When any city or municipality files for bankruptcy, it can raise eyebrows within the state since we expect our local governments to operate somewhat efficiently. But when a major metropolitan entity like Detroit files, the entire country takes note and experts argue and search for reasons for the massive public failure.
Detroit’s bankruptcy filing in 2013 was the largest municipal bankruptcy in American history. It was the climactic collapse of a once proud and thriving community that had its heyday in the 1950s. Home to the booming auto industry, African-Americans from the Jim Crow southern states flocked to the city. The civil rights movement, however, was still in its infancy and racial sensitivities were not much different in the North, though perhaps not as blatant or violent. White residents feared that housing prices would rise and many fled to the suburbs and city neighborhoods became segregated. Union disputes, racial unrest and rioting in the 1960s furthered the city’s deterioration as businesses relocated and unemployment rose along with crime rates. With a depleted tax base, schools were underfunded as well. Foreign competition and American auto manufacturers’ slow move to more fuel efficient cars caused further loss of jobs and added to the city’s increasing financial woes.
Detroit Is Bouncing Back
By filing for bankruptcy, Detroit was given an opportunity to redefine itself. Governor Rick Snyder appointed an emergency city manager whose overall authority was initially questioned as an unconstitutional power grab. But in the past two years, Detroit has been able to reorganize its debts, and reinvestment in the city’s core has been steadily growing. Shrinking the city has been a concern but planners see this a plus as worn out buildings and abandoned areas are being destroyed. Planners are enticing small businesses and startups into the area by establishing “renaissance zones” that offer tax relief. The city is also offering training for workers hired by incoming businesses. Overall, city officials are optimistic that although Detroit may never be the metropolis it once was, it will be an area that can be as productive as any other great American city and a city where people will once again want to live and work.
Small Businesses and Bankruptcy Protection
The ability of an entity the size of Detroit to emerge as a revitalized urban area should be instructive to small business owners who are facing overwhelming debt that prevents them from becoming profitable. Many such businesses are plagued by too much debt along with unfavorable lease agreements or vendor contracts, poor initial planning, illogical methods of operation or having to deal with the demands of unions and creditors, overdue taxes or unproductive workers.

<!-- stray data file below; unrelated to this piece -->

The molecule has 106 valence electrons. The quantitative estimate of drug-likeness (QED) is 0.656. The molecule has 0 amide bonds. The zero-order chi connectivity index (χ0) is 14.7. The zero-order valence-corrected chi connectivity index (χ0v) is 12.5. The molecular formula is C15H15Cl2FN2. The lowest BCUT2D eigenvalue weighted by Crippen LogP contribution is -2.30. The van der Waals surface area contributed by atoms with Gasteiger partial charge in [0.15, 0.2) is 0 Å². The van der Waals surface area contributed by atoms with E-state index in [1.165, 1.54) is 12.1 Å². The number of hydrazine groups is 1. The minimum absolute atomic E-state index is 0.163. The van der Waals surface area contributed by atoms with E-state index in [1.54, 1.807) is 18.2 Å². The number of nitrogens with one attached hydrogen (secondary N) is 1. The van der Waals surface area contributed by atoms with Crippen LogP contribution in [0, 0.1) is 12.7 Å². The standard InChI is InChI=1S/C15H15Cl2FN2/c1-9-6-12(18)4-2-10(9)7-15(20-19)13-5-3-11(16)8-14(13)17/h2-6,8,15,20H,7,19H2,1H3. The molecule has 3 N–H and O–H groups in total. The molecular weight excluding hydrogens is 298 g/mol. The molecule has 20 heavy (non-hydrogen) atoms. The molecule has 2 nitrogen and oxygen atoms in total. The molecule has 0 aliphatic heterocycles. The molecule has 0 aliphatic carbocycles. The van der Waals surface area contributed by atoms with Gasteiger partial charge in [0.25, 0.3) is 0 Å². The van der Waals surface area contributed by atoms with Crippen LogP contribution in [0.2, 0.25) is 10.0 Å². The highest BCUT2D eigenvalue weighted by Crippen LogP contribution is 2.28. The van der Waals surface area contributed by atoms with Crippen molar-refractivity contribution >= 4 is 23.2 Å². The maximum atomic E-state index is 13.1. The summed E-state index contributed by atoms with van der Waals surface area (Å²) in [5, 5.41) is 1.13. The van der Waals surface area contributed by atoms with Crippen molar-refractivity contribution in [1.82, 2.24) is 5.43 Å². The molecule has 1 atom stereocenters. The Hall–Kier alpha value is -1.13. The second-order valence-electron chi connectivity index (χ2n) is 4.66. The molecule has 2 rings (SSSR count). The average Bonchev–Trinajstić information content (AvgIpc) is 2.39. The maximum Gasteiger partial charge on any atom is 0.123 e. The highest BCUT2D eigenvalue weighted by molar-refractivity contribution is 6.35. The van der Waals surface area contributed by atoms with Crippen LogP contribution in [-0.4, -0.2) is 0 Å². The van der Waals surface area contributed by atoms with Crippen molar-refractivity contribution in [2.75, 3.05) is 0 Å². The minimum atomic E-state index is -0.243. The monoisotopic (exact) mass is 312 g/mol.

A small business owner who wants to see his company become profitable and a growing business concern has two bankruptcy options: Chapter 13 or Chapter 11.
For many struggling small businesses with too much debt, Chapter 13 is an option. Called a wage earner’s plan, this is generally used for individuals who choose not to use Chapter 7 (so as to retain certain assets) or who do not qualify for Chapter 7, and for sole proprietors or small business owners. Your filing has to include all your debts, including personal ones. This includes contingency debts or an obligation that only comes due when an event occurs and thus has a determinable value.
When you file under any bankruptcy chapter, an automatic stay under 11 US Code Section 362 goes into effect. This means that all collection activity must cease and that any civil court proceedings are paused.
The Repayment Plan
As the business debtor, you and your attorney have to present a debt repayment plan that includes all the creditors who are categorized in order of priority. For example, unpaid taxes and wages to employees are a priority. Like a Chapter 7 filing, you do have to qualify to file and the amount of your income determines the duration of the plan as either 3 or 5 years.
The means test determines the duration of the plan. If your average income over the past 6 months is more than the monthly state median for your household size, your plan is 5 years. Otherwise, it is 3 years. Few of your unsecured creditors are usually paid 100% of your obligation to them.